Last week I had the opportunity to speak with the AP chemistry Czar. He kindly offer to call me to discuss my concerns over the misrepresentation of the term Steady State Approximation in the CED.
I must admit I was a little taken aback to receive the invitation. He and I have never seen eye to eye philosophically, and we disagree about many aspects of the purpose of an AP Chemistry class. In addition, prior to my talk at ChemEd19 he had openly denigrated my position on a number of issues related to a talk that I was going to give at the conference – then he turned up at the presentation! I thought that was odd, but after the conference I had resigned myself being largely ostracized by him, not least of all because in his new role he has to tow a certain company line, and defend against criticism from people like me.
Anyway, on to the essence of the conversation. We talked for 25 minutes, and really only two issues came up.
Steady State Approximation
The title of section 5.9 in the latest CED mischaracterizes what follows in the EU, EK and LO statements. He and I agreed that those statements are themselves, unambiguous, but the disagreement comes over labeling this as SSA, which is incredibly unhelpful, and misleading to many teachers. Essentially, my understanding suggests that the essence of the exam questions that surround this will involve the replacement of intermediates in rate determining steps with reactants that they depend upon in earlier, fast equilibrium steps. Now, if one cares to actually read up on the SSA, you’ll find something infinitely more complicated than that, accompanied by math that would never be part of an AP Chemistry exam. So what? Well, the AP Chemistry Czar agreed with my analysis, openly admitted that SSA would never be examined on the AP exam, but despite that and therefore bizarrely in my view, DISAGREED that the title of 5.9 was misleading! I found that lacking in logic, but as a result, he has declined to come out with a definitive statement to clear up the confusion, and on we go.
This is all very strange to me. I think the College Board has made a genuine mistake here, but their hubris in being unable to admit to it is worrying. It’s not the Czar’s fault, but the amount of political goodwill that he could generate by formally admitting the error would be enormous in the community. However, the College Board generally don’t understand that kind of humility. It’s a shame.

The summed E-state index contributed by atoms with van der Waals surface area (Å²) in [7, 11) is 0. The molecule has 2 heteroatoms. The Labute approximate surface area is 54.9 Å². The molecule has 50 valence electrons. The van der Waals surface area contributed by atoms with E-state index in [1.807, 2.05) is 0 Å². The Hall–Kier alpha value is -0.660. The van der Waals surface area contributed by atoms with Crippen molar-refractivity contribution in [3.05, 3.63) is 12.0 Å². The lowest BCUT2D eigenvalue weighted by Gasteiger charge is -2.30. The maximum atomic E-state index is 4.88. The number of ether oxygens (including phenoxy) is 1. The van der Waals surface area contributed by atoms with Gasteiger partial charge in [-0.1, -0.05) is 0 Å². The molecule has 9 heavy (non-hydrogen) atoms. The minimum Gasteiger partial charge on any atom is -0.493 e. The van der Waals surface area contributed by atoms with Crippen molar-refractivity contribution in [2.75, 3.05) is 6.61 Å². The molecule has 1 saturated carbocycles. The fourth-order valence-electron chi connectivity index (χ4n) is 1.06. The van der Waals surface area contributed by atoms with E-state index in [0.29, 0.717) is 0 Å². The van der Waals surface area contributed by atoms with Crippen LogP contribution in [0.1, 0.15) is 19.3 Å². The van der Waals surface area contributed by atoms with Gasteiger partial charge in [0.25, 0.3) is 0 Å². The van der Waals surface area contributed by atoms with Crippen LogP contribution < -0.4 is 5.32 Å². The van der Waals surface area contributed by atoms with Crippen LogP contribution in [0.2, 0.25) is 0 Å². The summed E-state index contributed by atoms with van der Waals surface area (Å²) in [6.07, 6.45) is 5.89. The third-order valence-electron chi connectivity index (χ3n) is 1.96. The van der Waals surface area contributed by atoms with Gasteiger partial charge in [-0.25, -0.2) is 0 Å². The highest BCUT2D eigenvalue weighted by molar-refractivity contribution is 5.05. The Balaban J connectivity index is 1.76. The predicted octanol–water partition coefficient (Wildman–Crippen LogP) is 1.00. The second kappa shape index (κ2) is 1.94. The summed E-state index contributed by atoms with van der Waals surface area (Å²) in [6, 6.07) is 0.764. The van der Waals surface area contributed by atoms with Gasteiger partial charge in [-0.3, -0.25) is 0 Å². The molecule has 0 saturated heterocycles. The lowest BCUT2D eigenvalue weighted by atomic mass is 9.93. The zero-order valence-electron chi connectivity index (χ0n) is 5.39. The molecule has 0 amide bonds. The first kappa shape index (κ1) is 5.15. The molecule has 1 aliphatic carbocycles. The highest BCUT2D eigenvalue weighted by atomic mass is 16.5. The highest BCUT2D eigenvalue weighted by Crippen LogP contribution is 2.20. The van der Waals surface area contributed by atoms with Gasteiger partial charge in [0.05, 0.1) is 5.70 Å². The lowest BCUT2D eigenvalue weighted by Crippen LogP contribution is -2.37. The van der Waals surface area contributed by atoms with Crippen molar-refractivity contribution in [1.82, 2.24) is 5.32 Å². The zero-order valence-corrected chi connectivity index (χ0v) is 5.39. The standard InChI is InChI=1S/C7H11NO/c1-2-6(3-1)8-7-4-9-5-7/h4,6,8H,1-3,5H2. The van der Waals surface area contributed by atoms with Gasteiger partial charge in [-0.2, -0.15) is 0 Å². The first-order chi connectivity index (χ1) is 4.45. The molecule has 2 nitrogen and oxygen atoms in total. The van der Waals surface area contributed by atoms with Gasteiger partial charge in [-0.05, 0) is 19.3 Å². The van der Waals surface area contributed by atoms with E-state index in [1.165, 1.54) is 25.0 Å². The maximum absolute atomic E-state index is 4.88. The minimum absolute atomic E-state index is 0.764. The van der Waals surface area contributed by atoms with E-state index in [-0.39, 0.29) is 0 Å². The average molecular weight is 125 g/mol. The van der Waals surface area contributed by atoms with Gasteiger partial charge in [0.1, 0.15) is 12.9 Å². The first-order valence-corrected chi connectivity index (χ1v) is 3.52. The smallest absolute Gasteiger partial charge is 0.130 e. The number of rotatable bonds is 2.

The method of heat conduction in metals
Here is a question I had asked in the AP Chemistry Community about the explanation of heat conduction in metals.
To keep this short, the Czar agreed that my answer would be OK, i.e., that there is no need to mention electrons when discussing heat conduction in metals. OK, fine, but the conversation then took an odd turn, and frankly depressed me. The Czar went on to add a caveat to his endorsement of my answer. At first, I thought that it might be simply because he is/was reluctant to give me any credit for anything at all, but even though that may have been a part of it, his comments went way beyond that. He went on to say that, “we would never ask a question in that way”, and that, “we would always want to apply the CER model”. I take that to mean that straightforward questions are never going to be asked on the AP exam ever again! They are always going to be shrouded in edubabble, a ton of unnecessary words, tables of data, and other extraneous information. I’m sad. What happened to “just teaching”, and “just knowing stuff”. Sometimes I think education has passed me by, and perhaps that’s what’s at the center of my frustration with such things.